In 1967, Egypt, Syria, and Jordan vowed to push the Jews into the Sea. In six days, Israel defeated all three and captured the West Bank, Golan Heights, Gaza Strip, and the Sinai Peninsula. Israel offered to negotiate the return of most (though not all) land in exchange for peace. The Arabs met in Khartoum and announced their three no’s: No peace with Israel. No negotiations with Israel. No recognition of Israel.


Fact #4

In the next few years, Israel began expanding into the areas it had captured. Most of the changes in the West Bank area were designed to help provide more defensible borders and additional housing for the country as its population expanded. About a half million Israelis are now living in the West Bank area. Most of those are in bedroom communities within 5 miles of the Knesset, Israel's capital in Jerusalem, though some are scattered throughout.


Fact #5

In the late 1990s, President Clinton tried to broker peace between Israel and the Palestinians. Yitzhak Rabin and Yasser Arafat shook hands on the White House lawn, but the process quickly stalled out. Israel never agreed to give back all the West Bank because they felt the 1967 borders were indefensible in light of modern weapons. (For example, terrorists would be able to smuggle shoulder-fired missiles to within six miles of Israel's international airport.) And Arafat rejected a proposal that would have given the Palestinians most of the land.


Fact #6

In 2005, Israel unilaterally withdrew from Gaza. Two years later, Hamas took control and began using the area as a launch pad for their attacks on Israel. Hamas's charter calls for the destruction of Israel and the establishment of an Islamic Caliphate that extends from the Jordan River to the Mediterranean. That’s the basis for what’s happening now.


There you have it—a factual history of the Arab-Israeli conflict. But for the believer, knowing is just the beginning.

  • We need compassion—for people on both sides of this war.
  • We need to counter the lies we hear with the truth.
  • We need to pray for peace.

What we can’t do—is nothing.


P.S. Listen to Moody Radio's one-hour special, After the Attack on Israel, when you go to: https://www.moodyradio.org/specials







How safe is your safe?  

Question: Do you keep your valuables in a safe? If so, how safe is your safe? An old story offers a fresh perspective.

The man was not just rich—he was extremely rich. And he had a question for Jesus: “What must I do to inherit eternal life?”

Jesus simply replied, "You know the commandments,"—and He listed several. Undaunted, the rich ruler replied, "All these I have kept from my youth." Amazingly, Jesus did not disagree with the man.

“One thing you still lack,” offered the Teacher from Nazareth. At this point, the rich guy leaned forward, not wanting to miss the secret.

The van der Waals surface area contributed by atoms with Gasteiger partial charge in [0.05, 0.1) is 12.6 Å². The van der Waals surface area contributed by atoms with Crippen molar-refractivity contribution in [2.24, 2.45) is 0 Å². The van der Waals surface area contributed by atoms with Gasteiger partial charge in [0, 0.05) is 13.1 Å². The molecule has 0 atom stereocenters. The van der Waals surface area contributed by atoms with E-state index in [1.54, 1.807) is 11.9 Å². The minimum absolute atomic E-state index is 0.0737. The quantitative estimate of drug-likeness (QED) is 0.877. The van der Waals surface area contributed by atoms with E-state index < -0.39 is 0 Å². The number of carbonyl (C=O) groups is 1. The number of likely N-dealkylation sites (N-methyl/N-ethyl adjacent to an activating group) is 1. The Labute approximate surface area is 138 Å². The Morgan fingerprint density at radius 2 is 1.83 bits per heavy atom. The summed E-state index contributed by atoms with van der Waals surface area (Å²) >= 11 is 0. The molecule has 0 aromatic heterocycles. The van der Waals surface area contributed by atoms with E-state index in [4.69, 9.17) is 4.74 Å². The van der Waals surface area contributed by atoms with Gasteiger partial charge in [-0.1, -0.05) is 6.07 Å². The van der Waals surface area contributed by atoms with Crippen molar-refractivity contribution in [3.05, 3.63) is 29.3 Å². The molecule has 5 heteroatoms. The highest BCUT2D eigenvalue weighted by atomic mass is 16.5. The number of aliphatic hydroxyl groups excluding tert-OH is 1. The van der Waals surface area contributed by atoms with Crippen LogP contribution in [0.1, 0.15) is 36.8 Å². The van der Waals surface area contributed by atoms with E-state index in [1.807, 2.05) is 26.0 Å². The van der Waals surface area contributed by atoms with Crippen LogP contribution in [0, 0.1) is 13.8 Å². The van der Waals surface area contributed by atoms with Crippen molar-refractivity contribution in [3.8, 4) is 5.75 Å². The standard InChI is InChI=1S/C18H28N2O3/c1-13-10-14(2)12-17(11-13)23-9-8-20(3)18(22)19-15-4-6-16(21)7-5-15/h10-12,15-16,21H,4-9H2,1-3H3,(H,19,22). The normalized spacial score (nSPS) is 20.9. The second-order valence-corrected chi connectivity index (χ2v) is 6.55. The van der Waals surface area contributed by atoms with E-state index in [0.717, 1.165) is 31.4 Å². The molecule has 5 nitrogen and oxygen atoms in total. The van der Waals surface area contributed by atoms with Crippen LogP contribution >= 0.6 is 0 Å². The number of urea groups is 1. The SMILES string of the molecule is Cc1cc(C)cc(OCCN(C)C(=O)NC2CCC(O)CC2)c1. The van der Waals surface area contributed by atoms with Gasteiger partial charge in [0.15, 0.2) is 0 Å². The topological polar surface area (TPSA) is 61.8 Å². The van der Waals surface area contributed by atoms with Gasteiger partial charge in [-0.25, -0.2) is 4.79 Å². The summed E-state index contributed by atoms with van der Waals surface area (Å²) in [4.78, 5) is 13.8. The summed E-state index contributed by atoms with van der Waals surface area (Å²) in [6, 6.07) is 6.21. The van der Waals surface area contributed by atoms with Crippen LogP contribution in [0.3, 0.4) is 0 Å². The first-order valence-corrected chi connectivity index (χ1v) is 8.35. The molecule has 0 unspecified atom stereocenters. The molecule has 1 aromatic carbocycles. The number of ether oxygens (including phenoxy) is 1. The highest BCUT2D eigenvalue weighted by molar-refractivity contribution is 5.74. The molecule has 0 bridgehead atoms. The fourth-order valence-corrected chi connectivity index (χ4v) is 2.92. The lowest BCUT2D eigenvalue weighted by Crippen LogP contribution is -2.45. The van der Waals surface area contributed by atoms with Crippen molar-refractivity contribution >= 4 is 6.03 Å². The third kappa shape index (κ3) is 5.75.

“Sell all that you have and distribute to the poor, and you will have treasure in heaven. And come follow me,” invited Jesus.

At that, the man was not just sad. Luke 18 recalls he was “very sad, for he was extremely rich.”

An odd paradox: sad because he was extremely rich. Ponder that! Turns out, the more we have, the less we give. Those who track charitable giving statistics can prove it.

If we're not careful, wealth turns us upside down and shakes out every last coin of grace or goodness, locking it away in an unsafe safe. The one called "Me."

Here’s the thing. By any standard of world measurement, you and I are not just rich. We are extremely rich.

However, we are rich but for a few fleeting years. And every day, we rich folks pass by scenes of sickness, sorrow, or starvation that our wealth could definitely change for the better!

Today, you and I take our place alongside that rich young ruler. Jesus hears the jangle of money in our pockets and bids us invest treasure in heaven. While we can.

O, God—

Keep us from locking away our coins of kindness, our gold of goodness in an unsafe safe. We are stewards, not owners. So let us give—and store up for ourselves treasure in heaven!



What We Need Now  

They were on a mission: seize a large stash of weapons.

On April 19, 1775, British soldiers marched inland toward Concord, Massachusetts, hungry to eliminate the colonists' firepower. But the secrecy of the British mission had been exposed by Paul Revere, who rode in advance to warn the colonists of the approaching British.

The colonists' forces consisted of two groups. Militia men formed a part-time army and typically trained six days each year. By contrast, Minutemen trained twice weekly—on top of their regular jobs.

All adult males were required to take militia training. But being a Minuteman was voluntary. They never slept without their weapons and supplies ready for immediate action.

On the morning of April 19, British soldiers stood on one side of Concord’s North Bridge, and the colonists on the other. Minutemen led by Captain Isaac Davis were first in line to advance. When asked if he was afraid to stand up against the British and fight, Davis replied, “I am not, and I haven’t a man who is!”

A three-minute battle followed in which Davis was shot in the heart, dying immediately, along with a fellow soldier named Abner Hosmer. But before giving up their lives, these brave men fired the “shot that was heard ‘round the world.”

As I stood on that same North Bridge a few weeks ago, I thought about the spiritual conflicts being fought in our nation today. There are battles about morals and decency, conflicts about the definition of manhood and womanhood, not to mention skirmishes over abortion and euthanasia. 

What we need now is a brand-new force of spiritual Minutemen and women. Folks who are not afraid to take a stand for biblical truth. We need a company of believers who—when asked if they are afraid to stand up for Christ reply, “I am not!”

It's much easier to be a regular "militia man"—training just six days a year, knowing you won't be called on to lead the fight. But courage is what we need now—women and men who are ready and willing at a moment's notice. We need Minutemen, not mere militiamen.

Which are you?